17 February 2010. Chihuahua City, Chihuahua, Mexico. – As a consequence of several recommendations from the Inter-American Court of Human Rights, on 7 February this year, the Special Prosecutor’s Office for the Attention of Women Victims of Crimes Relating to Gender (Fiscalía Especializada en Atención a Mujeres Víctimas de Delito por Razones de Género) was created. The recommendations came in a case presented to the Court by Justicia para Nuestras Hijas and other organizations in relation to Paloma Angélica Escobar Ledezma, who disappeared on 2 March 2002, and whose dead body was found 27 days later on the highway between Chihuahua City and Aldama.

Norma Ledezma, Paloma’s mother and coordinator of Justicia para Nuestras Hijas, stated that “the new prosecutor’s office faces the challenge of reducing the rates of impunity surrounding gender crimes and [must] resolve the –at least- 16 murders of women in the State of Chihuahua that our organization has documented during the first month of this year alone. Moreover, [it must resolve] the hundreds of femicides that have been registered in previous years, including that of my daughter.”

The Special Prosecutor’s Office principal remit is to investigate the cases of women who were murdered because of their gender (“femicide”); situations that attack women’s liberty and their sexuality; as well as domestic violence, amongst other things.

Justicia para Nuestras Hijas will monitor and closely follow the work of this new Prosecutor’s Office in order to analyze its efficiency in the light of the fact that violence against women remains alarming. During the first month of this year, a woman was murdered in State of Chihuahua every two days.

For more information contact: Tel. +52 (614) 413-33-55

comunicacion@justiciaparanuestrashijas.org

www.justiciaparanuestrashijas.blogspot.com//Twt@JPNH01

Filed under: Human Rights in Mexico, Justicia Para Nuestras Hijas, Violence Against Women, , , , , , ,

Too much violence. Too many women are in this position.

Dm286's Blog

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Filed under: Uncategorized

Freedom and Justice for Margarita

The following is a resumed translation from a blog post at Observatorio Ciudadano by Patricia Chandomí (@patriachandomi)

Margarita López Gómez married Juan Velasco López at the age of twelve in Tojchuctik, hamlet that makes up the council of Mitontic in the southwestern state Chiapas. Velasco López had paid López Gómez’s father ten bottle of alcohol to arrange the marriage a year earlier. Velasco López took Margarita to a different town, Venustiano Carranza, where they lived together in a rented room. Two months later, she returned to Mitontic where she complained to the village authorities that her husband beat her daily. They told her that Velasco Gómez “was her husband and she should put up with it.”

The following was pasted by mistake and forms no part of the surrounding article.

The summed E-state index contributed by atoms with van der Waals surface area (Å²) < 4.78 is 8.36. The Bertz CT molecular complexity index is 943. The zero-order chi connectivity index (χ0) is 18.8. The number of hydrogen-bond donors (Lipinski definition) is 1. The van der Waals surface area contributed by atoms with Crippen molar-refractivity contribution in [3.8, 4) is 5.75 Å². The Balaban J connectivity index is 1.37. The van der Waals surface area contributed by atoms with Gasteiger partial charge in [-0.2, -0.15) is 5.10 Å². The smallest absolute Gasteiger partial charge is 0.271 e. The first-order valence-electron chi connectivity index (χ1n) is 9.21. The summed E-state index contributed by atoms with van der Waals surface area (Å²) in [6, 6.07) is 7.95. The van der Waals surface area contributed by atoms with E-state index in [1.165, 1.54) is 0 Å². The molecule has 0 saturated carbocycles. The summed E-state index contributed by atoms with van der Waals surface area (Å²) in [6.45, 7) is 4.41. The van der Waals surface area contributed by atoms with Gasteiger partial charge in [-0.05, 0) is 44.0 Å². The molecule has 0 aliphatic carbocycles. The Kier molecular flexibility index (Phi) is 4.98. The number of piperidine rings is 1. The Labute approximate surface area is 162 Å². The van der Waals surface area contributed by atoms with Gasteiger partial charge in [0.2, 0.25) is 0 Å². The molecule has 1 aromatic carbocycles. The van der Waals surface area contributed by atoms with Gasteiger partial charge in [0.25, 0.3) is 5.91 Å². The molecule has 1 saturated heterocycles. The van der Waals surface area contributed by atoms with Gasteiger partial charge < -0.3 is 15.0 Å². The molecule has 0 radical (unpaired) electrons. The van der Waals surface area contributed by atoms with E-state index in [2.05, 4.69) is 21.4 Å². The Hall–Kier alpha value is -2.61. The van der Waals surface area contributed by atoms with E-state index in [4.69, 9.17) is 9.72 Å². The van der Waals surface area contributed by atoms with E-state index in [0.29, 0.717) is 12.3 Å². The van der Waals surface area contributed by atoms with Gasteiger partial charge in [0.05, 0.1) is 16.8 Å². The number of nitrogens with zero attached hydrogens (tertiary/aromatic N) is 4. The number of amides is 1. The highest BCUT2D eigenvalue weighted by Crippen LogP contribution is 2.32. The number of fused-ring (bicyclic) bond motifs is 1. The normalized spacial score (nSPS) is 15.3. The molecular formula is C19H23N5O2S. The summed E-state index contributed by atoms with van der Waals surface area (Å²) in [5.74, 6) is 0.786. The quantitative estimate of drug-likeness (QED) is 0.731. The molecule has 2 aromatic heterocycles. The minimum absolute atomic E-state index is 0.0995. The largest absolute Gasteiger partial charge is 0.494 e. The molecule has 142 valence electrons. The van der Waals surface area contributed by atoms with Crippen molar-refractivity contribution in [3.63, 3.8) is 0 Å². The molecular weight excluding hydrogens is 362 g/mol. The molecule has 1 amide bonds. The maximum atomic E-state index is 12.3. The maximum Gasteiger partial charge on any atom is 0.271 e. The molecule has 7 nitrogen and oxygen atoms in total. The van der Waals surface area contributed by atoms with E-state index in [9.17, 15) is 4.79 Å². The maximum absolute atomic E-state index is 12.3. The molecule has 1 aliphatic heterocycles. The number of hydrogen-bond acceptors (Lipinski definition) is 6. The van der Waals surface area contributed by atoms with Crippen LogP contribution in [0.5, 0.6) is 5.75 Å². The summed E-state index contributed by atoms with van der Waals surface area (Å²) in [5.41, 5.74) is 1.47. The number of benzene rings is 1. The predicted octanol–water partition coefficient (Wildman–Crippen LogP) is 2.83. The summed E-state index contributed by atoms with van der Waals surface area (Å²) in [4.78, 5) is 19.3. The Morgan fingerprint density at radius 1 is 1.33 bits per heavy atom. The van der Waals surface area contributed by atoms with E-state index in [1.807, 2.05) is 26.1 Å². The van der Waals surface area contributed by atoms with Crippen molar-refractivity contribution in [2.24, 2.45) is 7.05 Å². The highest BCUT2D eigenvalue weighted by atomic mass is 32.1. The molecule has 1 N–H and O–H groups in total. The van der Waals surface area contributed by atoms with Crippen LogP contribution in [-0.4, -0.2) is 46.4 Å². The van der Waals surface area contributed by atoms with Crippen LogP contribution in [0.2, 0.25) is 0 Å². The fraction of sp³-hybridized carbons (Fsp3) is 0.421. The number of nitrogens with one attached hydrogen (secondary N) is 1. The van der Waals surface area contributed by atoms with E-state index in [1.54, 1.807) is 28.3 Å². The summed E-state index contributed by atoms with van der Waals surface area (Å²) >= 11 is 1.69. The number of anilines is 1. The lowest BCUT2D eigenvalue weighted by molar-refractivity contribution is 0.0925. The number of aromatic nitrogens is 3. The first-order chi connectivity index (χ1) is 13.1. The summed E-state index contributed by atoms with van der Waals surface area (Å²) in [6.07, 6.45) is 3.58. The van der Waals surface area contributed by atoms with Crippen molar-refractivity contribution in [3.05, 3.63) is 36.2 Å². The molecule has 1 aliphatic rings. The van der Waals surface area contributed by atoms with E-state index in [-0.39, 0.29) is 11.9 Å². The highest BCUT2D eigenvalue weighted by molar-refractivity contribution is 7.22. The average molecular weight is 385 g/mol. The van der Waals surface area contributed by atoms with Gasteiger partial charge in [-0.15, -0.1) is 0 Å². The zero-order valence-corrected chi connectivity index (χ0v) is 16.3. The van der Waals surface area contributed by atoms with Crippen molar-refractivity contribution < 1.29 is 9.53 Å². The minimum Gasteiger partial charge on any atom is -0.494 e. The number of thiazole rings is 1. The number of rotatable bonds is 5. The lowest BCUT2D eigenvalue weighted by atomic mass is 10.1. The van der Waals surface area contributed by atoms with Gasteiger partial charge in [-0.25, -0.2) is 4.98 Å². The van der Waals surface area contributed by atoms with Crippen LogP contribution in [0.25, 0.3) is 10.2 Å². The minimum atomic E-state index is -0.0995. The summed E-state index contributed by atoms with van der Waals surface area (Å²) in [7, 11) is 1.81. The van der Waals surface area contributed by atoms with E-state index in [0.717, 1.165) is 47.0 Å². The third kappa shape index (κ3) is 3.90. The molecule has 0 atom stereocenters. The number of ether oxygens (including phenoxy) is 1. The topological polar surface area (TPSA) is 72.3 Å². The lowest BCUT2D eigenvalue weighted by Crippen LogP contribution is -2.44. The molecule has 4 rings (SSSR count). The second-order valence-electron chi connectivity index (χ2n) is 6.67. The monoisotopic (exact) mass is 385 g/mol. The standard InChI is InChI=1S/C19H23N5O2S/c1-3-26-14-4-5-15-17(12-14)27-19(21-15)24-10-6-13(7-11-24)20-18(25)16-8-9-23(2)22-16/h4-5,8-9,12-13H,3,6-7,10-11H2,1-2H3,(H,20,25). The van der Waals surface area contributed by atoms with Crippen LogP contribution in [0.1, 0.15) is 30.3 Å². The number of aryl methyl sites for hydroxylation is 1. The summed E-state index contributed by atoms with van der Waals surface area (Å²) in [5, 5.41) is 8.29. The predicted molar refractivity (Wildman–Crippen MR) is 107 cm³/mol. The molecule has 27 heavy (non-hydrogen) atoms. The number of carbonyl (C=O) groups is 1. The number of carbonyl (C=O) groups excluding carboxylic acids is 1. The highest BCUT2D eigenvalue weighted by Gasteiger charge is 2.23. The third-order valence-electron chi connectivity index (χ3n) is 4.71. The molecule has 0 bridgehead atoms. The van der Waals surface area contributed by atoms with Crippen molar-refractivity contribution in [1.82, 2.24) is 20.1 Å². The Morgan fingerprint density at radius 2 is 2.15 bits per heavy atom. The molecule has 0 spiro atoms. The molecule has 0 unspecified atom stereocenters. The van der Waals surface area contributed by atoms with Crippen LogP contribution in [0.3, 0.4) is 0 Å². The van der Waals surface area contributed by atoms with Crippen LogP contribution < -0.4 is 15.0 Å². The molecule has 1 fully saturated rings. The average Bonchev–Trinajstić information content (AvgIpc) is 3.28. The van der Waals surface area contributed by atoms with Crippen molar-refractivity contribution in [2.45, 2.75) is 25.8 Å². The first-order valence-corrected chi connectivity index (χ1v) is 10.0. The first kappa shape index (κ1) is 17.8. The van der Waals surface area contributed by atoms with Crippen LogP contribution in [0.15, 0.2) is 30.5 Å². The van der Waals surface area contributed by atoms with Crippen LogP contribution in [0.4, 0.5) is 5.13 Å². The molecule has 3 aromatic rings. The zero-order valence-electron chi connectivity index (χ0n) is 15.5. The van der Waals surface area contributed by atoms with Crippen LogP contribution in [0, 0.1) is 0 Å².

Later she and Velasco Gómez moved to Chincuyal, where her husband bought himself a new wife, Juana, who he brought to live in the family home. Both wives had six children each. Velasco Gómez continued to be violent on a daily basis and often came home drunk. Soon López Gómez also became an alcoholic. He also raped one of Margarita’s daughters, Sonia, repeatedly from the age of eight and at twelve, she became pregnant twice as a result.

In 2005, aged fifteen with two children as a result of her father’s sexual violence, Sonia killed her father one night as he lay drunk with her mother. She and her mother, her sisters, brothers and her own children fled back to Margarita López Gómez’s village of Mitontic. They lived there for two months until Juana arrived with her six children. She had no money and decided to visit Margarita to see if Juan Velasco had left her any money. The presence of Juana in the village raised questions and the manner of Juan’s death became known.

Juana, Margarita and Sonia were arrested. Sonia spent two and half years in juvenile detention before being released. Juana was imprisioned for two years for helping cover up the murder. Margarita was sentenced to 15 years in prison for murder as the judge refused to accept that she was drunk at the time and believed her to be the principle culprit. She was imprisoned in a male prison in Venustiano Carranza and, to keep her from the other prisoners, was kept in a cage for nearly four years. Despite this, she became pregnant and had another child while in prison. In 2008 she was transferred to a prison in San Cristobal de las Casas, the capital of Chiapas. Thanks to the intervention of the Centro de Derechos Humanos de la Mujer de Chiapas (Women’s Human Rights Centre in Chiapas) her sentence was reduced to eleven years eight months.